February 25, 1985
In Australia, a major milestone for Kendell Airlines took place when that record-setting regional airline in Australia, added the twin-engine turboprop aircraft Saab 340 to its fleet. These 34-seat civilian planes, which had made their public debut only two years earlier, were built by the Swedish aerospace and defense company Saab AB for use in non-stop flights that are three to six hours in duration. (Saab AG was established in 1937 and, from 1945 to 1990, it was the parent company of the now-defunct car manufacturer Saab Automobile AB.)
With its acquisition of a Saab 340, Kendell Airlines became the first airline in the entire Southern Hemisphere to own and operate this state-of-the-art aircraft. That acquisition also further strengthened the status of both Kendell Airlines and its founder as formidable forces in the regional flight industry not only in Australia but throughout the world.
Don Kendell had been born in the port city of Geelong in the Australian state of Victoria in 1930. He developed a strong fascination with human flight while growing up in a rural section of the state of New South Wales (NSW). At the age of seven, Kendell even ran barefoot for nearly a mile (1.6 kilometers) through a field teeming with saffron thistles just so he could see a biplane take to the skies.
In 1949, Kendell obtained his pilot’s license after he took flying lessons in the NSW city of Wagga Wagga. He subsequently spent some time serving in the Citizens Air Force (a collective name for reserve units of the Royal Australian Air Force) and flying de Havilland DH.82 Tiger Moth biplanes in the western section of Victoria.
Kendell took his strong interest in aviation to a whole new level in 1965 when he and his wife Eilish became part of a small flying enterprise in Wagga Wagga. The Kendells soon bought out their partners in that enterprise and then – with two Piper PA-28 Cherokee planes as their fleet – set up a company called Premiair Aviation. This company was incorporated in 1967 and renamed Kendell Airlines three years later.
As a regional airline in Australia, Kendell Airlines thrived in a segment of the transportation sector with a notoriously high failure rate. This success was due to Don Kendell’s considerable business savvy and ironclad determination, combined with his firm commitment to dependable, frequent flight service for various regions within the Land Down Under.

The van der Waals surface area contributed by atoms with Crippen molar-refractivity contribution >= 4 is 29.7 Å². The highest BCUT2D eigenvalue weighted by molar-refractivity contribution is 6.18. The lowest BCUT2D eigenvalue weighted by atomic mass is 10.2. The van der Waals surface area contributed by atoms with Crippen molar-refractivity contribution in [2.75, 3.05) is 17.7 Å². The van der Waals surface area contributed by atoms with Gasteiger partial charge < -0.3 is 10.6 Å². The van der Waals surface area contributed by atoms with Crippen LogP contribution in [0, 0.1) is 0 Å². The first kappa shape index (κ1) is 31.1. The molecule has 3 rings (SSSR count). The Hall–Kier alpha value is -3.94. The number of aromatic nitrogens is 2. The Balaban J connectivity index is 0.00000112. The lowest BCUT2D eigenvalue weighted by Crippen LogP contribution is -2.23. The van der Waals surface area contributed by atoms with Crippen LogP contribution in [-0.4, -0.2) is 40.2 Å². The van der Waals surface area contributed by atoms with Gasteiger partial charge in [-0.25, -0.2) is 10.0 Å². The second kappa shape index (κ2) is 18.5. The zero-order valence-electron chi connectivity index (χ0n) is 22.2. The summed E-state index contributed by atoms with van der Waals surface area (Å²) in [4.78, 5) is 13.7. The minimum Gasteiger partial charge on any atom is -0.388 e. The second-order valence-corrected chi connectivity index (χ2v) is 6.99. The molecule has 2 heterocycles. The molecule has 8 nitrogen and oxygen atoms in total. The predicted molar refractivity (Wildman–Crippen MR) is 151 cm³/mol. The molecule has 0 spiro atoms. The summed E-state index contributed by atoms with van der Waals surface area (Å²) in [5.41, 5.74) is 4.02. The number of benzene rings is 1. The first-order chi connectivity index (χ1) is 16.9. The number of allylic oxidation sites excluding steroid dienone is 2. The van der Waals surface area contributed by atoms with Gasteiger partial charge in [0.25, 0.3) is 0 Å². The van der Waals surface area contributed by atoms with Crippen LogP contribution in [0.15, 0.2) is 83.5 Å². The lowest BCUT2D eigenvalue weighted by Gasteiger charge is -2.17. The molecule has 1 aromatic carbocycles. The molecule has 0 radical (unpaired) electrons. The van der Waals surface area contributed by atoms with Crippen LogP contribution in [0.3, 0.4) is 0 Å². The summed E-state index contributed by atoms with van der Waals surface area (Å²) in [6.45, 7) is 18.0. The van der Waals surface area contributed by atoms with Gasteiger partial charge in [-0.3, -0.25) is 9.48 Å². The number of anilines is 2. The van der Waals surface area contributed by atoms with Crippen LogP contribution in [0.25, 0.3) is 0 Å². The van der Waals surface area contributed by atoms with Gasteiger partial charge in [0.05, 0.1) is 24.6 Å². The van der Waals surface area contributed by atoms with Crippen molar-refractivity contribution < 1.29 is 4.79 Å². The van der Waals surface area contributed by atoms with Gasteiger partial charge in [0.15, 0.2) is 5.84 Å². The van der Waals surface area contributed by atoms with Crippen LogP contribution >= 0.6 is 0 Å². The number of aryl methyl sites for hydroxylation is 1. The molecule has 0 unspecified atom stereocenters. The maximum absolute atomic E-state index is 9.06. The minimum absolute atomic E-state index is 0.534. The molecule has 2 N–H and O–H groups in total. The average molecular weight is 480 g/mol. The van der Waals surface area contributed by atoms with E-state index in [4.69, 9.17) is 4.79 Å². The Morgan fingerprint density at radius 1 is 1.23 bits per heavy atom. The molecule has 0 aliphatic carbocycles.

By the late 1970s, Kendell Airlines was experiencing a much larger-than-before expansion of routes and aircraft. The acquisition of Saab 340 planes starting in 1985 reflected this growth, and so had the company’s purchase of de Havilland DH.114 Heron and Fairchild Swearingen Metroliner planes in 1979. In 1986, Kendell Airlines took over the routes of Airlines of South Australia (a subsidiary of Ansett Airlines). This acquisition nearly doubled Kendell Airline’s network of routes.
In the course of the 1990s, Kendell Airlines went beyond its headquarters at Wagga Wagga Airport to also establish operating bases at Sydney Airport and Albury Airport, both likewise located in NSW; and Devonport Airport in the state of Tasmania. In addition, Kendell Airlines became a subsidiary of Ansett Airlines during the decade. This development enabled Kendell Airlines to become Australia’s largest regional carrier, employing 900 people at one point and transporting an average of one million passengers per year via a total of 1,000 flights each week.
The Australian government’s Civil Aviation Safety Authority designated Kendell Airlines as the best national airline in 1990. Air Transport World, a trade magazine published in Washington, D.C., and focused on the global air transportation industry, named Kendell Airlines as one of the regional airlines of the year in 1992. Don Kendell, who retired as managing director of his namesake company in 1997, also received several major recognitions for his contributions to aviation. He was made a member of the Order of Australia (AM) in 1992 and received an honorary doctorate of business from Australian multi-campus public university Charles Sturt University in 2001.
With Ansett Airlines experiencing major financial woes in 2001 that would ultimately lead to its demise, Kendell Airlines merged with fellow Australian regional carrier Hazelton Airlines to form the present-day Regional Express Airlines. Don Kendell died in Wagga Wagga that same year at the age of 71.
For more information on Kendell Airlines and its founder Don Kendell, please check out https://en.wikipedia.org/wiki/Don_Kendell and http://www.rex.com.au/AboutRex/OurCompany/kendell.aspx.